When accepted into the University of Iowa’s Interdisciplinary Graduate Program in Neuroscience, Brittany Williams understood that she needed to display a tireless work ethic to make a successful transition from an undergraduate student to a graduate student.
Brittany’s father gave her advice that has helped her achieve success as a graduate student at the University of Iowa.
“My dad said, ‘Brittany, if you want to sit at the head of the table, you have to put in the work,’” says Williams, a native of Gainesville, Fla. “He told me to not get distracted and go for what I want. Additionally, my mom calls me every day to check on my progress and share words of encouragement.”
Keeping their advice and words of encouragement in mind, Williams, 26, set her sights on a National Research Service Award from the National Institutes of Health. Williams crafted what she believed to be a strong scientific proposal. The NIH’s review committee agreed. In fact, the committee gave her a perfect score of 1.0 on her NRSA grant application.
Williams is the second UI neuroscience student to receive a perfect score in the last five years. In 2010, Rupa Gupta also achieved a 1.0 score on her grant application.
The NIH awarded a three-year grant of $28,471 to the UI to fund Williams’s research project entitled, “Characterization of a Human Cav1.4 Splice Variant.” The award will cover Williams’s stipends, tuition and fees, and institutional allowance (health insurance, research supplies, etc.).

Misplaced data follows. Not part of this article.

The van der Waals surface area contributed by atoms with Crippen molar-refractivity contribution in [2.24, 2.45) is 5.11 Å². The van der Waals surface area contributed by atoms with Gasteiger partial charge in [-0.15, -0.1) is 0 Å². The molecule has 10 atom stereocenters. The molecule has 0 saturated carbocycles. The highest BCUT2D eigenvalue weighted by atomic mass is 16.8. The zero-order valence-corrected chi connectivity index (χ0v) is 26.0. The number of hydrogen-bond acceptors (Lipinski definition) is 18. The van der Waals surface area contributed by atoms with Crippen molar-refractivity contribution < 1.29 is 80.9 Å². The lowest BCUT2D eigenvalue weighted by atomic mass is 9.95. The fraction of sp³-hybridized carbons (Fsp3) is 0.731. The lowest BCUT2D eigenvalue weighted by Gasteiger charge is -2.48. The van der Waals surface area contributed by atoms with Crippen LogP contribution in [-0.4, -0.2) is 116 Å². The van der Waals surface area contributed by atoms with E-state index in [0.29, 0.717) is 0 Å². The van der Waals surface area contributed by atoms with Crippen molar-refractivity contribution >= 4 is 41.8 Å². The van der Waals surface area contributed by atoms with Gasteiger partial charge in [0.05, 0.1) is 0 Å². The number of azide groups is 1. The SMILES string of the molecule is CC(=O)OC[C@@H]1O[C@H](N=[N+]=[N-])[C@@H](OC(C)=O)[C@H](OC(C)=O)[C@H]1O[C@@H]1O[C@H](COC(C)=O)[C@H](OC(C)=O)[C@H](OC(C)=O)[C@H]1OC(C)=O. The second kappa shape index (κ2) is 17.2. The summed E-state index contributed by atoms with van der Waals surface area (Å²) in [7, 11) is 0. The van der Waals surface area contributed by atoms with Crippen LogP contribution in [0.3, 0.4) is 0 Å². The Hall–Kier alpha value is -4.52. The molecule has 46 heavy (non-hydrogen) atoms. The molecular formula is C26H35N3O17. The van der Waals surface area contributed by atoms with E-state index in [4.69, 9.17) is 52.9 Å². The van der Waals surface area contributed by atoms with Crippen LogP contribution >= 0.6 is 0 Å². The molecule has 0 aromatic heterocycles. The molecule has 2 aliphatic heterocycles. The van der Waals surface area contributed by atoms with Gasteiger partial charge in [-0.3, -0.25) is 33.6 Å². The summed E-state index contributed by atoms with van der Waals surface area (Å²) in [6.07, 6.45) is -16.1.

Williams proposes to provide a further understanding of how calcium channels are regulated, specifically how alternative splicing of Cav1.4 may contribute to visual signaling in the retina.
“There are several mutations in Cav1.4 that cause visual impairments. How Cav1.4 works compared to other family members is not really known,” Williams says. “It’s like a big puzzle with a bunch of missing pieces.”
National Research Service Awards
The National Research Service Awards (NRSA) are a family of grants provided by the National Institutes of Health (NIH) for training researchers in the behavioral and health sciences.
According to Elizabeth Savelkoul, postdoctoral research scholar in the Office of Graduate Student Success, the NRSA proposal (NIH F31) is one of the more complex external funding applications for which graduate students can apply.
Savelkoul says the main “research strategy” section must explain the project’s importance to a lay audience, define clear objectives for up to five years of research, and propose experimental procedures to not only get validated results but also to distinguish between alternative explanations.
“Getting a perfect score means that Brittany communicated all these things in an extremely clear and intellectually compelling way,” Savelkoul says.
During the application process, Williams not only gained valuable feedback from her advisor, Amy Lee, but also from her family. Through video calls, her siblings provided her with perspectives from a psychologist, electrical engineer, architect, and hair stylist.
“If they didn’t understand it, I went back to the drawing board. We went back and forth and they were really good with that,” Williams says. “My family is really important to me. I go to them for everything.”
The UI neuroscience family